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International Socialism, Summer 1962


Notes of the Quarter



From International Socialism (1st series), No.9, Summer 1962, pp.1-2.
Thanks to Ted Crawford & the late Will Fancy.
Marked up by Einde O’Callaghan for ETOL.


Each political victory of the Labour Party leadership increases the pressure for the Left to disintegrate. At each blow, some grow tired and drop off – whether into gardening, the cosy security of sectarianism or the brief hope of alternative minor political parties. CND is itself also subject to disintegratory pressure; it is a coalition of, normally, widely separated groups, ranging from religious groups, youth organizations to the political sects, and each tends to pull in a different direction as the struggle goes on. Yet provided unity does not compromise their other aims, all of these groups are united to face the major challenge of our times. It is because CND has not become a clearly defined political party, because it has concentrated on propaganda on a broad front including the existing political parties, that it is as successful as it is. If it dropped this role and tried to define specific political ends, with the concomitant of independent political action to achieve those aims, it would disintegrate in internal fights and stultify any chance of growth.

The Independent Nuclear Disarmament Election Committee is aware of some of this at least, which accounts for the ‘Independent’ in its title. Its aim is to rely on the recruiting function of CND, while allowing dissociation from CND. But is this reliance anything but illusory? Those CNDers at present fighting for CND in political parties (which means in effect the Labour Party) can only see in INDEC a disruptive force which will split opinion in the parties and provide the NEC of the Labour Party with a sitting duck on the Left. If it relies on CNDers not in political parties, on those who failed to carry out the unanimous decision of CND Annual Conference to join parties and therefore, those partly responsible for the failure of CND in the parties, INDEC will be building on a fragile base for political activity, and will be unlikely to capture support so far untapped. In any case, to make more difficult the fight inside the Labour Parties and to confuse the minor parties is too high a cost for so unpromising a return, apart from its effect in squandering the meagre resources of CND. Why not support the Fellowship Party or the ILP? If INDEC’s supporters did they would immediately face the unpalatable electoral experience of minor parties. The penalty is £150 per head.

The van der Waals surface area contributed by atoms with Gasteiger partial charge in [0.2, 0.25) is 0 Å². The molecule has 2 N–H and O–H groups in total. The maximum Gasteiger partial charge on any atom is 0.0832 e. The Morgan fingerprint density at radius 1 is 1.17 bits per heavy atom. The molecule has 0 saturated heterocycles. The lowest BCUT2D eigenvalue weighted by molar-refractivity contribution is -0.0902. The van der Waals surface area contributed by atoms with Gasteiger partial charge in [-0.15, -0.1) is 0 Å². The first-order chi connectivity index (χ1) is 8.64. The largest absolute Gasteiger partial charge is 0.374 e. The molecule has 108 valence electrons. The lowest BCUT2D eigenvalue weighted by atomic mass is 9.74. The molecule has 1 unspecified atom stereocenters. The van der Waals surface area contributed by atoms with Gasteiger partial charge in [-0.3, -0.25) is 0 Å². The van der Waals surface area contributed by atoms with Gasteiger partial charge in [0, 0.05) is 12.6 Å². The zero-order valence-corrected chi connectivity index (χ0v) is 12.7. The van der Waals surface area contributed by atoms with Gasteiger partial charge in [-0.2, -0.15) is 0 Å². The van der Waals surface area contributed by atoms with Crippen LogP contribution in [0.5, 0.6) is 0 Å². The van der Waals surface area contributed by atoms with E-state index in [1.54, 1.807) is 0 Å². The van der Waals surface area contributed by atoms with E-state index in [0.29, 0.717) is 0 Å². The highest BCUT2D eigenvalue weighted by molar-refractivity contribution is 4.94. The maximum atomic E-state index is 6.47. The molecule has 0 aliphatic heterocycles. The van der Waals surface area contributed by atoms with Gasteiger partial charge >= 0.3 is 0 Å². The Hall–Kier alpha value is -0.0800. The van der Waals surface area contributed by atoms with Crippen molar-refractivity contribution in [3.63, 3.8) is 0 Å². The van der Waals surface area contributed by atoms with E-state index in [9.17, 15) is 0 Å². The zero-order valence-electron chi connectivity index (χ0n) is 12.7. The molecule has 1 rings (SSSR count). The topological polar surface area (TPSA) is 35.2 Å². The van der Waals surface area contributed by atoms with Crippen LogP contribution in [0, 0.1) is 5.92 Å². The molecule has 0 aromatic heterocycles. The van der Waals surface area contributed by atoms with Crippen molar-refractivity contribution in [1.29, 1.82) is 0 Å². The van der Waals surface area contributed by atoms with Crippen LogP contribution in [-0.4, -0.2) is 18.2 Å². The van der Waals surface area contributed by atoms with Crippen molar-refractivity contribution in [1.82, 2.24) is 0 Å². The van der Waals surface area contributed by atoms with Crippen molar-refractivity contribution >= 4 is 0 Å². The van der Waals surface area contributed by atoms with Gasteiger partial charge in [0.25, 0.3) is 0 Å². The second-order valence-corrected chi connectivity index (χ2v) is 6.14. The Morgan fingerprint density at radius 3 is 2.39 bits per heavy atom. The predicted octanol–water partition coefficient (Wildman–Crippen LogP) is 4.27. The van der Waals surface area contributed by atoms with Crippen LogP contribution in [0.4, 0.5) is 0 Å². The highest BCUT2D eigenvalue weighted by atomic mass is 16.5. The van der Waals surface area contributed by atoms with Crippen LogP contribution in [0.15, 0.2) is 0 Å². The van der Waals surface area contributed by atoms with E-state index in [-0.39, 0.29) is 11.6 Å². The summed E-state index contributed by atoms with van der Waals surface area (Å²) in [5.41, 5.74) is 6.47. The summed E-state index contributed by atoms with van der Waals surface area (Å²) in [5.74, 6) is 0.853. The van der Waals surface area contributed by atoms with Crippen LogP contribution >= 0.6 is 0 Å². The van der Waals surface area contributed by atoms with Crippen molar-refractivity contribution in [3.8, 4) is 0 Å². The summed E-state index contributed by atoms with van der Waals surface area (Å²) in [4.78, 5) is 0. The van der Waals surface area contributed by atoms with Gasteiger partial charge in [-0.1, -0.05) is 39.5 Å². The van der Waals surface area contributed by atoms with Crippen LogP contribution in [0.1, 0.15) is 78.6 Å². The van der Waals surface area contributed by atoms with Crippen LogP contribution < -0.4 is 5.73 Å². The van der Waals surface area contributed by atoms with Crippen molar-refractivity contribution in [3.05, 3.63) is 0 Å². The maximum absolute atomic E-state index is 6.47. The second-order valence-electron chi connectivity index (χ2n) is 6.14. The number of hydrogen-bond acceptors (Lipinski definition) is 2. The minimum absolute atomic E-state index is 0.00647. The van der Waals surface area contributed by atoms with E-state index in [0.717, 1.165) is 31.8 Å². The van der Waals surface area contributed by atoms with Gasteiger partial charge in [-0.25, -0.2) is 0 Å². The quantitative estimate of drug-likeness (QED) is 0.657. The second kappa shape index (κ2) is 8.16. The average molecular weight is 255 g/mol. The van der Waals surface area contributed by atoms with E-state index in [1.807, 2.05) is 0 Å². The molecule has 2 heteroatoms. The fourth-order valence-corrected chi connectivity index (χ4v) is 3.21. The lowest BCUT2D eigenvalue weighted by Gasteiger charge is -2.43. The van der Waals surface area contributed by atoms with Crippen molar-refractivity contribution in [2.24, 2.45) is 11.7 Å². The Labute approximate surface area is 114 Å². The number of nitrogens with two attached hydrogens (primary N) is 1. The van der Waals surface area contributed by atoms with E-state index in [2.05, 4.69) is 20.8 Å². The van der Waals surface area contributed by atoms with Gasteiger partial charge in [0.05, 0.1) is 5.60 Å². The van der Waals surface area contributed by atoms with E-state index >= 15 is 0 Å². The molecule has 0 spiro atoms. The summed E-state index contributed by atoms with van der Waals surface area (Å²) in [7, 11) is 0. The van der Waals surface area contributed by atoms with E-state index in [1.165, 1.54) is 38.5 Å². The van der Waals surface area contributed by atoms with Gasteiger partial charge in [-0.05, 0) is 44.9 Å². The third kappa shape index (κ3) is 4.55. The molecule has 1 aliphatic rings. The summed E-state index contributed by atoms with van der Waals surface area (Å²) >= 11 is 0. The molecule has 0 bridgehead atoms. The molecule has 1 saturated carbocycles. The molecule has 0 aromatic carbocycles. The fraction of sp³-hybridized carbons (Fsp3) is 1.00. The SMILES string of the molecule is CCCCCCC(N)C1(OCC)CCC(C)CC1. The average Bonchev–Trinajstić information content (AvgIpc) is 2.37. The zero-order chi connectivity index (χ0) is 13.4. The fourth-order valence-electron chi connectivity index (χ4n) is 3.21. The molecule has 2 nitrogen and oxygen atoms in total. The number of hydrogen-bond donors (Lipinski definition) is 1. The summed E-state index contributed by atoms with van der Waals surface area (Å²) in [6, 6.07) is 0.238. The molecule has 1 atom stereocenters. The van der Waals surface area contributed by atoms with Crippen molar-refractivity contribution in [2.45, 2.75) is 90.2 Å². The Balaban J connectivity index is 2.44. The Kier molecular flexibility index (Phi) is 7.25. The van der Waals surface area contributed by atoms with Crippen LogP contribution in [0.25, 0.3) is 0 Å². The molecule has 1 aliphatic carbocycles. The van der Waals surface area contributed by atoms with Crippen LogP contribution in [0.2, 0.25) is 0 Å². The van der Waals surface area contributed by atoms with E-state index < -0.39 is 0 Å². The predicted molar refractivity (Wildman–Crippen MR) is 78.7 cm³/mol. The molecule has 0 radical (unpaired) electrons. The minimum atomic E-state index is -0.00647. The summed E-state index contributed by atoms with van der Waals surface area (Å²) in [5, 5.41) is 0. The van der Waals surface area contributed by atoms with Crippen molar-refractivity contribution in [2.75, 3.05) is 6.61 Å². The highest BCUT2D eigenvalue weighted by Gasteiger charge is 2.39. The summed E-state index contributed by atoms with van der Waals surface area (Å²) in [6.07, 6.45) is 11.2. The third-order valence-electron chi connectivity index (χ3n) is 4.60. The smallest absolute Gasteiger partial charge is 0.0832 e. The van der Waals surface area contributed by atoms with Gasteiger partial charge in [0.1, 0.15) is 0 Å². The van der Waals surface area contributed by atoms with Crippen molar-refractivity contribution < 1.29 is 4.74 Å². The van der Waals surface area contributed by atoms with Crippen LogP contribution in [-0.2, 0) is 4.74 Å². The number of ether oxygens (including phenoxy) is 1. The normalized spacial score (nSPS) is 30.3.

INDEC is a product of a Right-wing victory within the Labour Party. It rests upon abandoning the Labour Party and trying the political do-it-yourself tactic; a Charge of the Light Brigade. It involves a complete misassessment of what has happened in the Party (cf. Laurie Kershaw writing in Peace News, 20 April, 1962, p 6). A paper decision was reversed – and at least partly because of the failure of CND to fight the issue in the Labour Party and trade unions. After Scarborough, it could easily have been foretold – it was indeed foretold in a Note in IS3 – that there would be a massive counter-attack (heavily backed by the National press), and that the minority of rank-and-file Party members would be defeated by further manipulation of the trade union vote unless CND led an open campaign to see the defence decision implemented. Furthermore, the CND leadership betrayed the same reliance on a few trade union leaders (instead of seeking to mobilize rank-and-file trade union support over the heads of the TU leadership) that characterized the Scarborough decision: that reliance combined with CND’s ‘compromise’ with the Crossman-Padley case (which merely modernized nuclear strategy, retaining NATO and tactical weapons) helped Gaitskell on his way. CND, which includes many INDEC supporters, failed to fight and failed to get support where ultimately it matters – at the bottom. Manipulation from the Left could not defeat manipulation from the Right except temporarily.

But in any case, even if with all this Scarborough had been reversed, the experience of fighting the campaign would have strengthened CND and dissipated some of the illusions. As it is, the broad mass of the Labour movement remained unim-plicated in the struggle. This is where the work has to be done – and only when it is done can we hope to make and sustain viable changes in the Labour Party. If is a long, tough and for the most part apparently unrewarding task. INDEC’S short-cut political adventurism can only be an obstacle in this job. A few individuals can take this way of leaving the struggle if they wish, but they have no right to endanger CND and the Labour Left in the process – which they certainly will do unless CND firmly repudiates INDEC’s initiative and shows that it has only irrelevant support from CND and Labour.

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